Tuesday, March 18, 2014

Life with Fred and Lucy, Part 21: Fresh Fruits

                   Our Family Grocery Store in South Philly                                         

I’ve mentioned in earlier posts that owning a grocery store does not guarantee financial freedom. Nope! My dad learned to make due with the small change made off each product sold. He called it being frugal, us kids called it being cheap!
Before the age of dousing fruits and vegetables with toxic chemicals and when there were more local farms, my father bought his fruit from the vendors who sold the produce from the back of a pick-up truck; nothing like fresh fruits in season.
My Uncle Jack had a farm in Jersey and in the summer, sold my father the excess peaches that Aunt Louise couldn’t make into a pie or jam. The peaches today don’t have the sweet taste of the peaches that I remember from my youth. The taste is different from the peaches of the 50’s & 60’s era… something has changed with the taste of our food…something is missing.

Anyway, because Dad could only sell fruit to our customers while it was fresh and was at odds on what to do with the fruits displaying signs of rot. Guess who was given the bad fruit?

Yep, the Maratea kids were given the apples, bananas, peaches, etc. with brown spots. It wasn’t until I was an adult and went shopping for food on my own that I realized that, contrary to what I was told as a child, bananas don’t grow on trees squishy and brown. Wow!

My father changed his ways as the time passed and grandchildren were born. After my divorce, my two year old daughter and I moved back in with my father. My mother was no longer there. No, she didn’t pass away…she took off, heading to sunny California, but that is a story that I’ll save for the book.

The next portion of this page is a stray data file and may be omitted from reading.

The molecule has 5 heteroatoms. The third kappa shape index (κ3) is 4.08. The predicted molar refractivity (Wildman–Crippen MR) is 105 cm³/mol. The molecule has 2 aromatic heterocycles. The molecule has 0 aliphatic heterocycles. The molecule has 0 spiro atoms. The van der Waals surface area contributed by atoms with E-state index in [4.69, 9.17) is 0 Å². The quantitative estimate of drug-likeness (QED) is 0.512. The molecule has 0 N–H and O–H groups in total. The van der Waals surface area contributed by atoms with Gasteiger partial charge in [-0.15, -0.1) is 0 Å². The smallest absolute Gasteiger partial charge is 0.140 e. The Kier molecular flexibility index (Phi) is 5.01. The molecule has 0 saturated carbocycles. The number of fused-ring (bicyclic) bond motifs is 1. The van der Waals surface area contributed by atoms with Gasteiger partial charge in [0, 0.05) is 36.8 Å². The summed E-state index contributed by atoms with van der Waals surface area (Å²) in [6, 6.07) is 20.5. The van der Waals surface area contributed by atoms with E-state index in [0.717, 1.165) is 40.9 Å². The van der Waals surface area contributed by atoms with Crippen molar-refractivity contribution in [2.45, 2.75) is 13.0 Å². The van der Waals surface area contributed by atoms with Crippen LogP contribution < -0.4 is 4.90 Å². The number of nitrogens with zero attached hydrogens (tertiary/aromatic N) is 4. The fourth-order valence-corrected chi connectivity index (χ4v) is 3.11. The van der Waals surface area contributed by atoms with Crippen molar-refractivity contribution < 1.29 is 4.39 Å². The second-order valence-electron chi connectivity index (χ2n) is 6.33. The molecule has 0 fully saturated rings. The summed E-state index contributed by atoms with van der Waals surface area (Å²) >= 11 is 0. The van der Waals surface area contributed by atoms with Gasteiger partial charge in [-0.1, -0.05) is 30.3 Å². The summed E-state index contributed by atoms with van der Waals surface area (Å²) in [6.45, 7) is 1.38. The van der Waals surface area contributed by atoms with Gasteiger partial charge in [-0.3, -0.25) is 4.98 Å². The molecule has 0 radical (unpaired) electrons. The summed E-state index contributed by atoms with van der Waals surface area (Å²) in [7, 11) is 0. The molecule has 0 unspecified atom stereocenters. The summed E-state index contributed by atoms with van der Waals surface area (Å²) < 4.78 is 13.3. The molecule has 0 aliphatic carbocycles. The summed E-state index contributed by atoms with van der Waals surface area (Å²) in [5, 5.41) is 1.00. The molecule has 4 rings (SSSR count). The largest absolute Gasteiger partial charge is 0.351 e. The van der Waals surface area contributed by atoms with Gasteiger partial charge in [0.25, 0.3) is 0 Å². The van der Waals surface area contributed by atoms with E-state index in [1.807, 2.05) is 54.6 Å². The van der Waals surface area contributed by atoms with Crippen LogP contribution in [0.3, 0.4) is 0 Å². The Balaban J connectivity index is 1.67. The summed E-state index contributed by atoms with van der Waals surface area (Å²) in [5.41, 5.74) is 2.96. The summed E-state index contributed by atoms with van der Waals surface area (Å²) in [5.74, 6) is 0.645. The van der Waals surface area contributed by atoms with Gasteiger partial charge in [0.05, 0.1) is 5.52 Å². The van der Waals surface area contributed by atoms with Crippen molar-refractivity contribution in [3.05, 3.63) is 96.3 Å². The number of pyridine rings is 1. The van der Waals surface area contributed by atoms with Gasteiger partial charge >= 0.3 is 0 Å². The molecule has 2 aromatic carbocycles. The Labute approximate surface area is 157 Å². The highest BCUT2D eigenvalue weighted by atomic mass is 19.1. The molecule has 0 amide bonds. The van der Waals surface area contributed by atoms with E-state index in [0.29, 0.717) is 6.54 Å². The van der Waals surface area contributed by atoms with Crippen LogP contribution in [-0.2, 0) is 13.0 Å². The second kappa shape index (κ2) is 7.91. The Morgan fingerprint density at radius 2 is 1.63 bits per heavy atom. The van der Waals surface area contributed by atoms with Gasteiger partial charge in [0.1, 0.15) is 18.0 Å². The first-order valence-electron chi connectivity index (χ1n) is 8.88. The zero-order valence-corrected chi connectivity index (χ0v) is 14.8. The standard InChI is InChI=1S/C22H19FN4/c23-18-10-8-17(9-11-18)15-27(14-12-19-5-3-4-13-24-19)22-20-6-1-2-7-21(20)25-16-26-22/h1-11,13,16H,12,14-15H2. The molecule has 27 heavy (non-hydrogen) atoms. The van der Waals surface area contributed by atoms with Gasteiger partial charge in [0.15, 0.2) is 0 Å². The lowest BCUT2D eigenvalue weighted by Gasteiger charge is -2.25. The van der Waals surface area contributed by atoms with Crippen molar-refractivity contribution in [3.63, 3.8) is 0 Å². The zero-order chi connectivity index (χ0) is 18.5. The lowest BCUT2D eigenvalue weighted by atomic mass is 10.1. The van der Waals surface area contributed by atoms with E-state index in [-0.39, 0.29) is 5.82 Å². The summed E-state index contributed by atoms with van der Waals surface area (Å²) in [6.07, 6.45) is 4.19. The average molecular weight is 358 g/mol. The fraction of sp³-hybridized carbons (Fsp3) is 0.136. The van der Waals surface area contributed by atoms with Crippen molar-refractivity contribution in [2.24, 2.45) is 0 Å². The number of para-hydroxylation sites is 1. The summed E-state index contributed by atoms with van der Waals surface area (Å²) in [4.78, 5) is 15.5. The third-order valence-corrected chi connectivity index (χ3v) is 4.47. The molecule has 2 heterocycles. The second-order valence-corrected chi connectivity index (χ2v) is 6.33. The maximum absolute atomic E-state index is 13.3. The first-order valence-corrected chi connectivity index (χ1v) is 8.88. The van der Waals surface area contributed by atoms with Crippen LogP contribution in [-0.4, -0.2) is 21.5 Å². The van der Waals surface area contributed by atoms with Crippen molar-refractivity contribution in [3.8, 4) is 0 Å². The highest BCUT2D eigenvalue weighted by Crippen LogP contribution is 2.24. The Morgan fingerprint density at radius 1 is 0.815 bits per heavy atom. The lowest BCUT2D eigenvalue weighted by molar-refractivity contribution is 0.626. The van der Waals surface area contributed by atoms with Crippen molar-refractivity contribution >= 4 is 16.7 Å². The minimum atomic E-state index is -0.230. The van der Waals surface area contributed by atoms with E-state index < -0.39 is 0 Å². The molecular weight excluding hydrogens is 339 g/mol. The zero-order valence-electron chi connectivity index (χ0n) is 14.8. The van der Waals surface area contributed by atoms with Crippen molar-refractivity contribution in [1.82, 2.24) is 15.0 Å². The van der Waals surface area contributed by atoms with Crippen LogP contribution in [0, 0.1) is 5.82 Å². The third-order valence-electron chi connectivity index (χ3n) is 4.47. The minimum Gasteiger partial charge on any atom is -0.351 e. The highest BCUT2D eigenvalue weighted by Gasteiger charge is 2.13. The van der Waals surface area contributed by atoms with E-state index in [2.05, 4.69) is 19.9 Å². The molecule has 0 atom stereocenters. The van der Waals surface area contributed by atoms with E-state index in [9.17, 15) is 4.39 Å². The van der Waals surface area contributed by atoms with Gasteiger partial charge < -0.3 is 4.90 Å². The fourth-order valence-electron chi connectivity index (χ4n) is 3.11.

Fred was different with Rere. She was the first grandchild and was treated as royalty. When my father gave Rere fruit from the store, it was the prized peach or apple. My daughter never ate a banana that featured any brown spots.

Why the big switch? One day, before I headed off to my job at St. Agnes Hospital located on Broad Street in South Philly, my father handed my daughter a big juicy peach to eat before she left for the Montessori pre-school across the street. I was curious and asked, “Fred, why the fresh fruit now and not when we were growing up?”

His reply, before heading back into the store was, “Dumb ass!” This was his normal response to any questions that he either refused to, or did not have an answer for. My daughter never having to dream about eating fruit without spots did not appreciate the gift given to her and because the peach was too big and she wasn’t able to finish it; she hid it.
I came home from work to find a plumber working diligently on the downstairs bathroom. There was something clogging the pipes. My father was mumbling under his breath about dumb-ass plumbers and how expensive they were, while my daughter, clueless to all the activity going on around her, played with her dolls.

My father and I were in the store wondering what could have possibly caused the back-up and following biblical flood in the bathroom, when the plumber came out holding the slightly eaten peach in his hand.
My father, who would have taken the belt to us kids if we ever did anything like this in the good ole days, said nothing to my daughter or me. Grandchildren change the way we handle disasters. My father continued to give the best produce to his granddaughter and a special spot in the fridge for Rere to store her unfinished fruit.

Side note: Later that year, my father found another hiding spot where Rere stored her unwanted dinners; Fred’s snow boots.


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